From Monday October 29 to Friday November 9, 2012 Hurricane Sandy and her second act the Nor'easter named Athena, wreaked havoc on North Caldwell, New Jersey, and the entire tri-state area.
For the first time in my life, New Jersey held the national headlines because of the massive destruction that was suffered here. We had never seen residents of Manhattan having to evacuate due to a natural disaster or the subways and tunnels being flooded/closed or people not working for an entire week. This, of course, did not include the utility workers, police, firefighters and other first responders.
Gasoline lines were as far as the eye could see, with people waiting on line for hours just because of a rumor that a station might be opening.
For the second year in a row we had to postpone Halloween. This time we also had an election that was not postponed and, which, at least in my opinion, resulted in the most devastation during the 11-days and will affect us for the next four years.
I believe that the whole 11-day ordeal can be summed up in 9 letters ETR (“Estimated Time of Restoration” – for electricity), OEM (“Office of Emergency Management”) and OMG (“Oh My God!”).
Our Emergency Management Officer, John D'Ascensio, (who doubles as our fire chief) went above and beyond in coordinating our relief effort. North Caldwell sent a crew of firefighters to Ocean County to help the worst victims of Sandy. Sandy was a storm of biblical proportions, the worst in the state's history.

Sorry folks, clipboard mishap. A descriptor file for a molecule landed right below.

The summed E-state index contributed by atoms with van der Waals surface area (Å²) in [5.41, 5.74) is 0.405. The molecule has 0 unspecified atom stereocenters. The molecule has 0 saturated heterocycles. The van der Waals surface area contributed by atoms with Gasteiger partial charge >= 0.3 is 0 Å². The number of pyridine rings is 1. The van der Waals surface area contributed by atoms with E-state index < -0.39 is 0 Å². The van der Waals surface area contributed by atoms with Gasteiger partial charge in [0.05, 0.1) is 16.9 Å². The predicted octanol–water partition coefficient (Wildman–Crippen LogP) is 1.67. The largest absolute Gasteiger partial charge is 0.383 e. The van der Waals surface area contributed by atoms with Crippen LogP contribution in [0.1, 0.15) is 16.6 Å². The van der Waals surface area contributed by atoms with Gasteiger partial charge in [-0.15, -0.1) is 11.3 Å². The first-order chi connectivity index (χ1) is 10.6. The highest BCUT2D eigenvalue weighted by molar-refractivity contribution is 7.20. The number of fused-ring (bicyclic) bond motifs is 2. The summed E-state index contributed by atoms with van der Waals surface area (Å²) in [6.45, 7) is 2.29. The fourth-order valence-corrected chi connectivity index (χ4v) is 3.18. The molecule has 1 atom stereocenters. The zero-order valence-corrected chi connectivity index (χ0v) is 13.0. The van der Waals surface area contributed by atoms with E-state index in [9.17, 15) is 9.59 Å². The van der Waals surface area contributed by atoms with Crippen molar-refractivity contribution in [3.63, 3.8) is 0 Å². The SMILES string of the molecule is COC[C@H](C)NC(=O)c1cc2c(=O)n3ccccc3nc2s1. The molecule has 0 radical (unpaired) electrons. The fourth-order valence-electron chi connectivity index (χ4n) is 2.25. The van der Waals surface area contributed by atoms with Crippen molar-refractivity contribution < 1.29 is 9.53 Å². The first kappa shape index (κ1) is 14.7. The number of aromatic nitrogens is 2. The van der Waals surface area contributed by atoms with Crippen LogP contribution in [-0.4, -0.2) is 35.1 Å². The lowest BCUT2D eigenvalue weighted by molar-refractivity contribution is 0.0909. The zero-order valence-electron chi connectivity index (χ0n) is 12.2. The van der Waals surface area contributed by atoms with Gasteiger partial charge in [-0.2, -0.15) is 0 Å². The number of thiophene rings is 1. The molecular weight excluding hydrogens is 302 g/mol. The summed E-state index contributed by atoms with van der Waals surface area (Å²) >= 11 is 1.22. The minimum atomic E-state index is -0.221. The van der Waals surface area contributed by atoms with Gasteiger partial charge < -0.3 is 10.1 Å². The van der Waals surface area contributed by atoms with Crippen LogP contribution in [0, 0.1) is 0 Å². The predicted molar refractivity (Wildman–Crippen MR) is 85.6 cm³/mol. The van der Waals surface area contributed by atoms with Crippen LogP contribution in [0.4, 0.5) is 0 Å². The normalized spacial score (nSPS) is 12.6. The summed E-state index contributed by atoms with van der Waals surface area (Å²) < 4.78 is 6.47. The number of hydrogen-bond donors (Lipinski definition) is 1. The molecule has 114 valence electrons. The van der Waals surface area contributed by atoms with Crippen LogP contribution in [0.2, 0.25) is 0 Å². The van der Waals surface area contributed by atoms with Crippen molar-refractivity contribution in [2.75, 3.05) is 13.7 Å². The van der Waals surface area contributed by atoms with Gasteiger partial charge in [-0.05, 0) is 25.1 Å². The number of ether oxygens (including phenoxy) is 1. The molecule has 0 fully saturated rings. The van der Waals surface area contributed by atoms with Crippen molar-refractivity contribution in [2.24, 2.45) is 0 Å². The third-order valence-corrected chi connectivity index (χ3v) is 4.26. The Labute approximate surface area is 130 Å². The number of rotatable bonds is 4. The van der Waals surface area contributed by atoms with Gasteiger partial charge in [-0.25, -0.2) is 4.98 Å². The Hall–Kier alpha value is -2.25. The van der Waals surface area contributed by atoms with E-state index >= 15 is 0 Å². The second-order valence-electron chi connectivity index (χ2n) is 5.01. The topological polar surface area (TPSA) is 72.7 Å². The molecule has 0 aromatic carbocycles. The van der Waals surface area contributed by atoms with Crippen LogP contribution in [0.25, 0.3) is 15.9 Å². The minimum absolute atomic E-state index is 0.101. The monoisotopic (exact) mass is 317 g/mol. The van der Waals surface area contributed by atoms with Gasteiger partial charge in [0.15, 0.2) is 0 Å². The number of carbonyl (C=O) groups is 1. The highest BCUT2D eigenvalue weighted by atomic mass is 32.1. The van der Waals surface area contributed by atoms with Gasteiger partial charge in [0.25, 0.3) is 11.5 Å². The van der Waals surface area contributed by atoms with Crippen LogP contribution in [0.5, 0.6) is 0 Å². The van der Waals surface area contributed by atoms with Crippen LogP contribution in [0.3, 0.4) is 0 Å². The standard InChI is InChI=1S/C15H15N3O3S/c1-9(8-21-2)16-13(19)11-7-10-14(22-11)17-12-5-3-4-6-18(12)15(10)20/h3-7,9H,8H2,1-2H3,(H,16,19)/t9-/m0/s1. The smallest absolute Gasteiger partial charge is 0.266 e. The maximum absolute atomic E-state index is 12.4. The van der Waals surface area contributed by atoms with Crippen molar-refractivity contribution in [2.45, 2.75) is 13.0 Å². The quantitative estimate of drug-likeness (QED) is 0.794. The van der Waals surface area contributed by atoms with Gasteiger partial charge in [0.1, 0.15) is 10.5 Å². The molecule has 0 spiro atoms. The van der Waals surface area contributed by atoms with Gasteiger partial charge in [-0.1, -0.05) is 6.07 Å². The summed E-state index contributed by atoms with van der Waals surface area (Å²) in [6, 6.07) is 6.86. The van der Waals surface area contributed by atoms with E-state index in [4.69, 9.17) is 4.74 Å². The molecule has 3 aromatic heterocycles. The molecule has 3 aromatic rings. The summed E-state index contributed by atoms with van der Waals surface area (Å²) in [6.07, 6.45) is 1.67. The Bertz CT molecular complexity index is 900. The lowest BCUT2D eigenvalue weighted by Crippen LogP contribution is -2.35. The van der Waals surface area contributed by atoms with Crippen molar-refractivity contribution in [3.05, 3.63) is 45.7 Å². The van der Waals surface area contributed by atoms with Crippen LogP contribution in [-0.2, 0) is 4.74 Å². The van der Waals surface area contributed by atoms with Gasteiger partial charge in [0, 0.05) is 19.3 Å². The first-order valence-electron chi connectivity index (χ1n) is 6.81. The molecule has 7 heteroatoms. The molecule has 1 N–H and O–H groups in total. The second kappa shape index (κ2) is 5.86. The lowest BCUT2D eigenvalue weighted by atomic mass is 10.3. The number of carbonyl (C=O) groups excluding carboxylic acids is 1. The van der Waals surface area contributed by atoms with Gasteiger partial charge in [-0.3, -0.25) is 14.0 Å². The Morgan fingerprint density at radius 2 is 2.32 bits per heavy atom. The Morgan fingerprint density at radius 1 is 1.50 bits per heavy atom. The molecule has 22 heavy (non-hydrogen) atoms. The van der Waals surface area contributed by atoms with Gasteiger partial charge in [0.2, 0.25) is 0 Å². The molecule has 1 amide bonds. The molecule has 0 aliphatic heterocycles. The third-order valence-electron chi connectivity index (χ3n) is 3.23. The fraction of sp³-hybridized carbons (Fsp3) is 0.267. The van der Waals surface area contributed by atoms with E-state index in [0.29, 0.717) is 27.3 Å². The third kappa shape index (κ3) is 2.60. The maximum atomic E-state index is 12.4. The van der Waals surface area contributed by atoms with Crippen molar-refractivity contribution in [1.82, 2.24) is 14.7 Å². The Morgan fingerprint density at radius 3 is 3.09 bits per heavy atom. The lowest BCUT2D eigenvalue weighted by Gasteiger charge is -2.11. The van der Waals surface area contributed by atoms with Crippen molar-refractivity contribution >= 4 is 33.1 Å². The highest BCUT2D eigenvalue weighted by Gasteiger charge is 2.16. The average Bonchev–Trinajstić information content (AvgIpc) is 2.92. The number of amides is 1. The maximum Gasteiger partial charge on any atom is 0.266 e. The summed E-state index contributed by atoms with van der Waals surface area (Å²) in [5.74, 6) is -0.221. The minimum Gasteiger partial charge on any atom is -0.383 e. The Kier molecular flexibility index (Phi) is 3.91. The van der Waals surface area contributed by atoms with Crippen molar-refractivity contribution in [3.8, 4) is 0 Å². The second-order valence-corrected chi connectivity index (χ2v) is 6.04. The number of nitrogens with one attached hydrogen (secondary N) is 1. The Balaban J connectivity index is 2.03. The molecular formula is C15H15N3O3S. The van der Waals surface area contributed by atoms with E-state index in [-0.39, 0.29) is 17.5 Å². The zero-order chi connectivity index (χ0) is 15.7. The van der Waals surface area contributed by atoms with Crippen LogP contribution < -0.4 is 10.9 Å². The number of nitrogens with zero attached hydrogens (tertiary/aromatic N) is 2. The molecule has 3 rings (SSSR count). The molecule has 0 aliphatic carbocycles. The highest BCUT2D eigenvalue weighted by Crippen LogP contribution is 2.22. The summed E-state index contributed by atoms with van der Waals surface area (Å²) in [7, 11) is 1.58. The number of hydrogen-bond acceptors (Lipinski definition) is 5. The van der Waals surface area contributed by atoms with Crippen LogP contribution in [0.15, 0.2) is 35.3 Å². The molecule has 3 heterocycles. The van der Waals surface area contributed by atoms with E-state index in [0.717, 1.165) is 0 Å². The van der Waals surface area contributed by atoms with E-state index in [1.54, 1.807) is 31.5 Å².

In North Caldwell, our borough employees, volunteers and residents stepped up to the plate "big time". There were endless hours of overtime by people who earned a salary and many who did not. There were daily conference calls with PSE&G, Gov. Christie and his cabinet (President Obama was on one of the calls) and FEMA. We worked with Senator Lautenberg and Congressman Frelinghuysen’s staffs and the United States Postal Service in Washington, D.C. [for information on mail delivery]; the National Weather Service, our State Representatives in the 26th District; Essex County OEM and other towns.
The Fireman's Community Center was set up as a warming center, so residents could come in from the cold, have a hot cup of coffee and, in some instances, a meal. Most of the food was donated by residents like fourth grader Marlee Perlmutter and her dad, Brett, who brought home made brownies [see picture above], Peter Hollander and others. Local businesses also provided food—Ned Gladstein from West Caldwell Shop-Rite, Joe Forte of Forte's Restaurant and Michael Ciallalla from All State Vending. Even the firemen cooked breakfast. Residents also came to charge their phones and other devices. Fire, Police and Council members assisted in keeping the doors open.
There were many utility crews who worked 16 hour days from the day we lost power until last Friday when the last house was restored. Many of these folks came from as far as Texas. They kept telling me how much they liked the people in New Jersey and how they were nothing like the ones they saw on Jersey Shore.